All posts filed under: Sport

Splendid Triviality: Philosophy, Art, and Sport in a Time of Crisis

One of my philosophy professors in college remarked that philosophy flourishes in a time of decline or crisis. No, that doesn’t mean that philosophers all secretly pray for catastrophes. But it is true that darker times call for philosophical reflection and that philosophy, like the arts, might have something to offer the human spirit when things cease to make sense. A crisis certainly seems to bring out the worst in us, and it’s hard not to wonder if Hobbes was right about human nature. Certainly many of the headlines from the current crisis document the endless depths of human selfishness. The man in Tennessee who stockpiled 17,700 bottles of hand sanitizer and sold them at exorbitant prices comes to mind. But we have also seen stories of courageous selflessness in the service of others, from healthcare workers risking their own lives to young people delivering food to the sequestered elderly. If you read the introduction to the Decameron, set in Italy during the 14th-century plague, it’s clear that, in Boccaccio’s estimation, the bad outweighed the …

To Skate—Perchance to Soar

Nairobi, January 2021. Saturday morning. I whizz joyfully around the multi-coloured skatepark. Beneath my feet, the board responds with twists and turns. I apply pressure with my toes and heels. I pop its tail and jump. It rises into the air, lifting me with it. My confidence grows. Now I decide to drop in from the edge of the kidney shaped pool. My heart races. I fly into its deep end and carve around the bowl’s steep edges. But I am coming back over the hip when, abruptly and unexpectedly, the skateboard slips away from me. My fast-moving body obeys its own trajectory. I fly up, then down, before crash landing—arms splayed, chest first—on the hard concrete. The impact knocks the breath out of my lungs. I roll onto my back, gasping. Faces appear above me, silhouettes against the blinding equatorial sun. They keep saying sorry. What for, I wonder? It’s not their fault. It might seem odd, given that I am in a skatepark and far from the written word, but gathering my breath, …

The Rise, Fall, and Rise Again of Conor McGregor

Thou knowest this man’s fall, but thou knowest not his wrassling. ~James Baldwin One of the truest tests of a person’s character is how they respond to failure. Wins and losses come and go and we can’t always count on the desired result. What matters more than results is the process by which we navigate those wins and losses—the spirit of resilience developed under adversity and carried over every obstacle along the way. Accepting the challenges we encounter without fear of failure, no matter the risk or the odds, is one kind of victory, and those who can pull it off with style and grace reveal a bit of what human beings are capable. On January 23rd, on the secluded “Fight Island” in Abu Dhabi, the most iconic, charismatic, and polarizing mixed martial artist to compete in the Ultimate Fighting Championship (UFC), “The Notorious” Conor McGregor, was knocked out in the second round by the Louisiana native Dustin Poirier, thereby avenging the latter’s first-round knockout defeat to McGregor back in 2014. A characterological cross between …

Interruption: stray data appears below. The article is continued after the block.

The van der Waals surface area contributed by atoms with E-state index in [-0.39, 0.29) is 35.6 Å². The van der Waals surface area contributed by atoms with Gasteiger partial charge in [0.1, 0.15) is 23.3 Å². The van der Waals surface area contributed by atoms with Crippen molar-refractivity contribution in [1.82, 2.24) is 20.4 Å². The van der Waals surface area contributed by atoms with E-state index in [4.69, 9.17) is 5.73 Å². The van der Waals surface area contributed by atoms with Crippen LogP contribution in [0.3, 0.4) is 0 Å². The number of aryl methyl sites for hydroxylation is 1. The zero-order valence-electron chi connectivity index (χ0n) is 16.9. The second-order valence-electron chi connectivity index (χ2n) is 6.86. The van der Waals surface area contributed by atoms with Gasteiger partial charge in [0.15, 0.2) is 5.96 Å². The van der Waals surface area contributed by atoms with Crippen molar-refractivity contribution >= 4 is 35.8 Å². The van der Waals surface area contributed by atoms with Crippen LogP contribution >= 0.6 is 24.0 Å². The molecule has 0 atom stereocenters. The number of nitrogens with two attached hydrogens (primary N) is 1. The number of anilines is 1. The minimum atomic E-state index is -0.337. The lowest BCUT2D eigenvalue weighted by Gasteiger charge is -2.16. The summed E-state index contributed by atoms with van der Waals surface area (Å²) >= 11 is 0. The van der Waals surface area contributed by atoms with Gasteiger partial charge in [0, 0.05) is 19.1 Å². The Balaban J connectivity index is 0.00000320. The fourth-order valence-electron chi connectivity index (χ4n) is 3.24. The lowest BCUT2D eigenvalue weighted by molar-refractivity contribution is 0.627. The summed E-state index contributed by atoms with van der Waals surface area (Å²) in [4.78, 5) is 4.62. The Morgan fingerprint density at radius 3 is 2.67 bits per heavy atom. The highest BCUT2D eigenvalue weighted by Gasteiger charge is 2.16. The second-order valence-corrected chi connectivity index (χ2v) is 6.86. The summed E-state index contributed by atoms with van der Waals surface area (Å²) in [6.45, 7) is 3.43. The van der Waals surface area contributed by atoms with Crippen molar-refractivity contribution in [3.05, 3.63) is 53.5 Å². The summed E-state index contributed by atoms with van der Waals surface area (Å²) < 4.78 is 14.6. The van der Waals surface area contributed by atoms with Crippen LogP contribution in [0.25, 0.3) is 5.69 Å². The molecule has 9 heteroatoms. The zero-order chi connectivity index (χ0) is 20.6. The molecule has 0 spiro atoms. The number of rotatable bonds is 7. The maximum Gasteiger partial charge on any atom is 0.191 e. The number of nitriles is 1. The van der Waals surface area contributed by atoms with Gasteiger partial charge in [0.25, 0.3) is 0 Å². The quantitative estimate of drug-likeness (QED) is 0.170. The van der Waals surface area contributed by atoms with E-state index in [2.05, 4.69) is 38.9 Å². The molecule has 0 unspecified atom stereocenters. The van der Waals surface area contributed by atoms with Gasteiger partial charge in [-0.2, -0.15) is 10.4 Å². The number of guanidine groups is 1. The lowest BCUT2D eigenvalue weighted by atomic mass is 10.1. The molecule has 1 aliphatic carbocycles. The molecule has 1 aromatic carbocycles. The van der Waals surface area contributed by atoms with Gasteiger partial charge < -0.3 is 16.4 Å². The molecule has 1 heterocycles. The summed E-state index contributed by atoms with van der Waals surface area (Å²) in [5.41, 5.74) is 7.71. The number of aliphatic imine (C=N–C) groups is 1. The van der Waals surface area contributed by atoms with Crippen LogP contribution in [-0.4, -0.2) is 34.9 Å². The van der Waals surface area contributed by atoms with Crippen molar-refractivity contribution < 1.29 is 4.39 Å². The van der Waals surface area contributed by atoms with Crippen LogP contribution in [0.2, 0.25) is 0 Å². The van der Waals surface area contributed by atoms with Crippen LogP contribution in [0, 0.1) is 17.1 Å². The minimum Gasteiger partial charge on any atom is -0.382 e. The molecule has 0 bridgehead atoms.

Accommodating Trans Athletes Without Rejecting the Reality of Human Biology

“As a social psychologist, I understand why using women’s sports to argue against transgender rights works,” tweeted behavioral scientist Matt Wallaert this week. “But it is tough to imagine a more morally bankrupt position: ‘I’m going to make you sit in a gender that doesn’t fit you so my daughter can win her soccer game.’” And when that tweet predictably attracted scathing criticism, he doubled down on his claim that women need to do their part in accommodating trans rights by becoming more graceful losers: “This really is it: I’d rather teach my kid how to lose well than how to win through oppression.” Walleart, best known for a Malcolm-Gladwellian 2019 business book called Start at the End: How to Build Products That Create Change, describes his approach as “a science-based process to create behavior change.” And so he offers a fitting stand-in for all the many other grandiloquent progressives who posture as rigorous scientists, even as they demand that sports leagues cast aside the plain biological reality of sexual dimorphism. The condescending, more-disappointed-than-angry tone …

Man vs. Wall: Solitary Sport and Surviving the Pandemic

This is the second instalment in Simple Pleasures, an occasional Quillette series about some of the new joys that our writers have discovered as a result of the disruptions caused by the COVID-19 pandemic. Writers interested in contributing may contact Quillette at pitch@quillette.com. The benefits of exercising with friends are compelling. For instance, people who make a habit of social sports like tennis and golf seem to live longer than those who don’t. Such findings have influenced me over the years, reinforcing lots of participation in my local tennis league. Then, COVID-19. Back in March, many of my hitting partners went on hiatus from the sport, honestly admitting their fears of getting sick, or blaming close family—they were the ones who were worried, refusing to let them play. Others rediscovered their inner teenage rebel. I heard about and saw esteemed members of the professional class—doctors and lawyers—ripping red tape, cutting locks, scaling fences, and squeezing through service gates to access public courts closed by the government. I was invited on these excursions but chose to …